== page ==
Social Secretary Ella Kipling interviews La Voix in advance of her new show The Eighth Wonder of The World, discussing shows in Vegas and her inspirations


After rising to fame in 2014 following a stint on Britain’s Got Talent, La Voix has appeared in Absolutely Fabulous: The Movie, performed at the London Palladium, and starred in Queen of the Universe, Paramount Plus’ new international drag-singing competition.

Could you tell us a bit about what fans can expect to see on this tour? 

It’s an experience you’ll never forget, I’ll tell you that. In my show, I travel all around the UK with my live band, and it’s stand-up comedy, live music, live singing, and the most fabulous costumes you’ve ever seen. This year is very very special because the tour is The Eighth Wonder of the World, because I have just been on a fabulous TV show Queen of the Universe in America and because of that I’ve been crowned the eighth wonder of the world and I’m looking in every single town for the ninth wonder of the world — someone in the audience will be picked out and crowned as the ninth wonder of the world.

What was your experience on Queen of the Universe like? 

It was amazing, I did Britain’s Got Talent in 2014 so I’m not a stranger to a singing competition as it were, but the whole experience of Queen of the Universe was so different. It was international so there was somebody representing every country in the world from India to China to all the countries of Europe, America, and I was the only one representing the UK, so the pressure was on; it was like the Eurovision, quite frankly! It was hosted by Graham Norton, the judges were Vanessa Williams, Michelle Visage, Leona Lewis, Trixie Mattel, so it was a real high calibre diva-pop panel, so it suddenly felt very real when you walked out to sing those songs. It was an amazing experience — the show was so lavish, and the budget, the dancers, and the production value was just incredible.

What are you most looking forward to with your tour? 

I love going round to all the different towns regionally, because every single town and every different audience is so different. I know that the UK is very small and people think if you go to do a theatre show it’s all very similar but the difference of the North, South, East, West, from a Welsh crowd to an English crowd, to a Brighton crowd, to a York crowd, it’s just so different and I love learning about all the different towns, learning what’s going on, meeting all the different personalities. It’s all about the people and the audience, and really with the people that have come to see my show year on year on, it becomes like a family. 

Who are you inspired by?

My inspirations are always the ladies of their time really, the Liza Minelli’s, the Tina Turner’s, the Cher’s, the big diva icons because they’re still doing it in their seventies and I think that’s phenomenal, and those women know how to put on a show and they know how to entertain. It’s not just about social media and TikTok, they didn’t even have that in their time, they had to really put on a show to sell the records and gain respect. I always think it’s phenomenal that someone like Cher is internationally massive and she did most of that before she even had a profile on social media which I think is such a skill, I don’t think any of us would know how to do that now without social media!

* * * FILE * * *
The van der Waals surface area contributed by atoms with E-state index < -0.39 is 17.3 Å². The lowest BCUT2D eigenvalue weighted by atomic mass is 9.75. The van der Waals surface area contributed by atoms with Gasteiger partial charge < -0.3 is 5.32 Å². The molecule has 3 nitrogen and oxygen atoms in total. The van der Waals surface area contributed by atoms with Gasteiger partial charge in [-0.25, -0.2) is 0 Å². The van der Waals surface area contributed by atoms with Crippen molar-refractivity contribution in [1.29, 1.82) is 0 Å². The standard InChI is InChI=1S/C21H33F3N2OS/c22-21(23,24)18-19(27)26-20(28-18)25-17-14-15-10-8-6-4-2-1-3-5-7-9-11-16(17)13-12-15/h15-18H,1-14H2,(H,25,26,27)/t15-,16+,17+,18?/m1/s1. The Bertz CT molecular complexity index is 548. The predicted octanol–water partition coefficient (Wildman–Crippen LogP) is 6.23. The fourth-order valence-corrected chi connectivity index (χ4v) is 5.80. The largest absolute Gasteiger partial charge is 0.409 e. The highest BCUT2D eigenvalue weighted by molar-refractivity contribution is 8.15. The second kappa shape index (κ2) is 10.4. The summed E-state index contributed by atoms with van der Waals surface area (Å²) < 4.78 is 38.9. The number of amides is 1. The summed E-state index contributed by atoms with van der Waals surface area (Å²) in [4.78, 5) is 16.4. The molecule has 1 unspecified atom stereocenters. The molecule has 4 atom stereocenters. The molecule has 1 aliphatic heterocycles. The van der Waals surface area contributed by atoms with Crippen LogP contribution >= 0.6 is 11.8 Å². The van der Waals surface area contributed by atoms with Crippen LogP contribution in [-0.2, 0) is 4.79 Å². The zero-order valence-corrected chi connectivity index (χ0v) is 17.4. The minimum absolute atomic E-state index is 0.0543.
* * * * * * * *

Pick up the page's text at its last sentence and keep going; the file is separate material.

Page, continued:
Speaking about social media, how do you think that the entire performing industry has changed since you’ve been involved in it? 

Well, I think that the pandemic definitely threw the entire performing world onto Zoom shows and social media videos and things like TikTok and we certainly had to find a creative avenue in a completely different way. To actually do a performance on social media, that was really new territory because you suddenly don’t have laughter, you don’t have applause, you don’t have any sort of interaction, you don’t really know if anyone’s watching. So that was really strange, but I think for the entire arts world that’s helped in a way because I think it really made us be a lot more creative, it pushed our boundaries, we had to think outside the box, and I think that we’re starting to see that in new television, in new films, in new things that are starting to come out because everyone that was creative had to really think differently. Hopefully the arts will come back with a vengeance with some amazing new stuff because people have finally had time to write those books and write those films and write those plays. 

Sir Ian McKellan has called you a ‘genuine one-off,’ how does that make you feel?  

Oh, I mean to get that level of validation is just ridiculous, it keeps you going for more and more, years and years. I was lucky enough to perform for his 80th birthday party and I walked out on stage and in the audience was Dame Judi Dench, Luke Evans, there was Derek Jacobi, you’re there thinking ‘oh my god, how can you perform a show for these people who have got Olivier awards and Oscars!’ It was just the most surreal experience.

Where do you want La Voix to go in the future?

Oh, well the dream has always been Vegas for me, I would love to have a run in Vegas. Not too long that I have a gambling addiction, but long enough to feel like I’ve really played Vegas, a good six months or a year, a brilliant residency somewhere would be the dream for me. I love doing TV work, I would never want to turn those opportunities down but for me the live performing, the glitz and the glamour of real life theatre with an audience right in front of me, is just my absolute heaven.

Ticket’s to La Voix’s show on February 5th at The Old Rep Theatre are now on sale here.

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